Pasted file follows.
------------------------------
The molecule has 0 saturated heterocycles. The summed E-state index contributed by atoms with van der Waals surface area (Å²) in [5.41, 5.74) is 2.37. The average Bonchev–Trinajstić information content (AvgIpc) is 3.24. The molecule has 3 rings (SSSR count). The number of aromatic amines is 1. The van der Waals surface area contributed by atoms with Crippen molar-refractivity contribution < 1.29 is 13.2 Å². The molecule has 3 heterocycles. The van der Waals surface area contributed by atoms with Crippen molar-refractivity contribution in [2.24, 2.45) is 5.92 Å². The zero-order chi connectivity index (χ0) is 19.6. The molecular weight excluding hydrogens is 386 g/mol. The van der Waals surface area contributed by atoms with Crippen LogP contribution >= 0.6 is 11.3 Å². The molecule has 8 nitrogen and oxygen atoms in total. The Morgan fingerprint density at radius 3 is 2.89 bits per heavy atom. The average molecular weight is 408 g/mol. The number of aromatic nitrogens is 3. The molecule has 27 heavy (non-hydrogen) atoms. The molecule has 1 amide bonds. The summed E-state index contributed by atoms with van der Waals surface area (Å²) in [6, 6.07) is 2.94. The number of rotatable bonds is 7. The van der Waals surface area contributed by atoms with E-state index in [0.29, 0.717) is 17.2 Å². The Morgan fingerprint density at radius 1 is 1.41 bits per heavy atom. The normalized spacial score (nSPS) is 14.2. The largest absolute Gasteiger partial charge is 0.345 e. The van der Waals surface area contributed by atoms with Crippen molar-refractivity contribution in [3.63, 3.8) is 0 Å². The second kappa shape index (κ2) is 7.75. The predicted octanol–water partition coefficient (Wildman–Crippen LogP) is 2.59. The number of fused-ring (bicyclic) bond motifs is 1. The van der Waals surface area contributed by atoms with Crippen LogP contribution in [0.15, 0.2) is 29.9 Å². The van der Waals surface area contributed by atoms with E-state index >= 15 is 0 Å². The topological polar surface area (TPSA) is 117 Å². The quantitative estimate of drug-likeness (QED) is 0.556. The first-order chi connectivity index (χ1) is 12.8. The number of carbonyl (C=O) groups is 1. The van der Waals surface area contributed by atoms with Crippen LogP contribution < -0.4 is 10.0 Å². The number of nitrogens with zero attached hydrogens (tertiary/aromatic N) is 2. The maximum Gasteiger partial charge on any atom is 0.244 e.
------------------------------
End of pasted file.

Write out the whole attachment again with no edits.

The molecule has 0 saturated heterocycles. The summed E-state index contributed by atoms with van der Waals surface area (Å²) in [5.41, 5.74) is 2.37. The average Bonchev–Trinajstić information content (AvgIpc) is 3.24. The molecule has 3 rings (SSSR count). The number of aromatic amines is 1. The van der Waals surface area contributed by atoms with Crippen molar-refractivity contribution < 1.29 is 13.2 Å². The molecule has 3 heterocycles. The van der Waals surface area contributed by atoms with Crippen molar-refractivity contribution in [2.24, 2.45) is 5.92 Å². The zero-order chi connectivity index (χ0) is 19.6. The molecular weight excluding hydrogens is 386 g/mol. The van der Waals surface area contributed by atoms with Crippen LogP contribution >= 0.6 is 11.3 Å². The molecule has 8 nitrogen and oxygen atoms in total. The Morgan fingerprint density at radius 3 is 2.89 bits per heavy atom. The average molecular weight is 408 g/mol. The number of aromatic nitrogens is 3. The molecule has 27 heavy (non-hydrogen) atoms. The molecule has 1 amide bonds. The summed E-state index contributed by atoms with van der Waals surface area (Å²) in [6, 6.07) is 2.94. The number of rotatable bonds is 7. The van der Waals surface area contributed by atoms with E-state index in [0.29, 0.717) is 17.2 Å². The Morgan fingerprint density at radius 1 is 1.41 bits per heavy atom. The normalized spacial score (nSPS) is 14.2. The largest absolute Gasteiger partial charge is 0.345 e. The van der Waals surface area contributed by atoms with Crippen molar-refractivity contribution in [3.63, 3.8) is 0 Å². The second kappa shape index (κ2) is 7.75. The predicted octanol–water partition coefficient (Wildman–Crippen LogP) is 2.59. The number of fused-ring (bicyclic) bond motifs is 1. The van der Waals surface area contributed by atoms with Crippen LogP contribution in [0.15, 0.2) is 29.9 Å². The van der Waals surface area contributed by atoms with E-state index >= 15 is 0 Å². The topological polar surface area (TPSA) is 117 Å². The quantitative estimate of drug-likeness (QED) is 0.556. The first-order chi connectivity index (χ1) is 12.8. The number of carbonyl (C=O) groups is 1. The van der Waals surface area contributed by atoms with Crippen LogP contribution < -0.4 is 10.0 Å². The number of nitrogens with zero attached hydrogens (tertiary/aromatic N) is 2. The maximum Gasteiger partial charge on any atom is 0.244 e.